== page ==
Telehealth sessions in Maryland and DC

What to Expect Postpartum: 4 Tips for Successfully Coping With the Baby Blues

It just doesn’t seem fair. You just gave birth — one of the most incredible experiences a woman can imagine. But, in a matter of days, you’re feeling anxious, depressed, and moody. And you’re far from alone. On average, four out of five new mothers experience the “baby blues” — a form of depression that is milder than postpartum depression.

Baby blues typically do not last as long as postpartum depression and often do not require treatment. However, this is not meant to imply that it’s not a big deal. As touched on above, it can feel devastating to be in a funk when you want to be celebrating your new child 24/7.

Common Causes of the Baby Blues

While a single cause is not yet known, the baby blues seem to be related to these general factors:

  • Hormones: Hormone levels during pregnancy fluctuate greatly but the most rapid change occurs in the days after giving birth.
  • Sudden Lifestyle Changes: Suddenly, you are caring for a newborn and your life contains a whole new set of worries.
  • Sleep Deprivation: Having a baby means getting less sleep. Getting less sleep increases a woman’s likelihood of feeling depressed.

Common Symptoms of the Baby Blues

Of course, each woman and each case is different. Thus, symptoms can vary widely. Even so, these are some of the more universal signs of baby blues:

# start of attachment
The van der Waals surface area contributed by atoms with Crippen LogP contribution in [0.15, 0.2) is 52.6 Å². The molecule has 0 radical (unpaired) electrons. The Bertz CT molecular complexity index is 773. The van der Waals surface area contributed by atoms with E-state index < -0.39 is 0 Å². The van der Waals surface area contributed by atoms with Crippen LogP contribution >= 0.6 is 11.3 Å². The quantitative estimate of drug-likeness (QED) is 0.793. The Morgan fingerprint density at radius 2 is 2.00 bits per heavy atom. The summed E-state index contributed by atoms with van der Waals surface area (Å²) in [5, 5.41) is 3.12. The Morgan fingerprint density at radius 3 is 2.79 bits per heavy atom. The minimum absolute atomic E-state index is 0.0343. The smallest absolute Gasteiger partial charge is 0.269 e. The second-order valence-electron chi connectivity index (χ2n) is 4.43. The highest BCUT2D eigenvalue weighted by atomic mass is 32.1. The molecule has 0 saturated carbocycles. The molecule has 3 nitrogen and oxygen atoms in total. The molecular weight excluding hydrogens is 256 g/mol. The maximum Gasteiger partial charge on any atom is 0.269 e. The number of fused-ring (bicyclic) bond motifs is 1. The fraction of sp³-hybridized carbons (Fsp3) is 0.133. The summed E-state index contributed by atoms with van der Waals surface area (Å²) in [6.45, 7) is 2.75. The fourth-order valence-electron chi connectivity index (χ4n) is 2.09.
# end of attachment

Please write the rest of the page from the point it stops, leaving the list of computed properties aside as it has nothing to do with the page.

• Lack of emotional regulation
  • Anxiety
  • Sadness that may include crying spells
  • Sleep disturbances
  • Decreased appetite
  • Forgetfulness and lack of concentration
  • Irritability and angry outbursts

photo of a mom holding her baby4 Tips for Successfully Coping with the Baby Blues

1. Understand and Accept What Is Happening

You are not a “bad mother.” Eighty percent of new Moms have felt the same way. Don’t add guilt to the mix. Do some research to deepen your understanding of the situation. It will help ease your mind. The baby blues will pass.

2. Safeguard Your Sleep

The presence of a newborn can disrupt any chance of keeping a steady sleep routine. So make sleep a top, spontaneous priority. Let the dirty dishes and laundry pile up and sleep every time you have a chance to do so. If you can’t find a healthy balance, ask for help.

3. Get Outside and Get Active

A great way to balance out the baby blues is to incorporate movement and social time into your life. Best of all, do this outside! Sunlight will increase vitamin D production which is shown to help when dealing with any type of mood issue. Take your baby out when you can. Also, when you have someone else to watch your child, get out for a brisk walk with friends.

4. Reach Out for Help

In the digital age, healing conversations are at your fingertips. Do not suffer in silence. Talk to your spouse or a family member or a trusted friend. Basically, you need someone who will listen without judgment but with compassion. You also need folks who will chip and help with errands and chores. No one expects you to do it all — especially when you’re feeling down. So, get comfortable with requesting support.

When Baby Blues Become Overwhelming

Feeling stressed and sad after childbirth is common and usually subsides in a week or two. Still, if you feel overwhelmed, it makes sense to consult a professional. Therapy is a proven channel for managing emotions and learning new coping skills. Your sessions are a safe space where you can speak openly about anything. It can be liberating to be heard and validated.

If the baby blues feel like they’re taking on a life of their own, I invite you to reach out to set up a free and confidential consultation for postpartum depression therapy.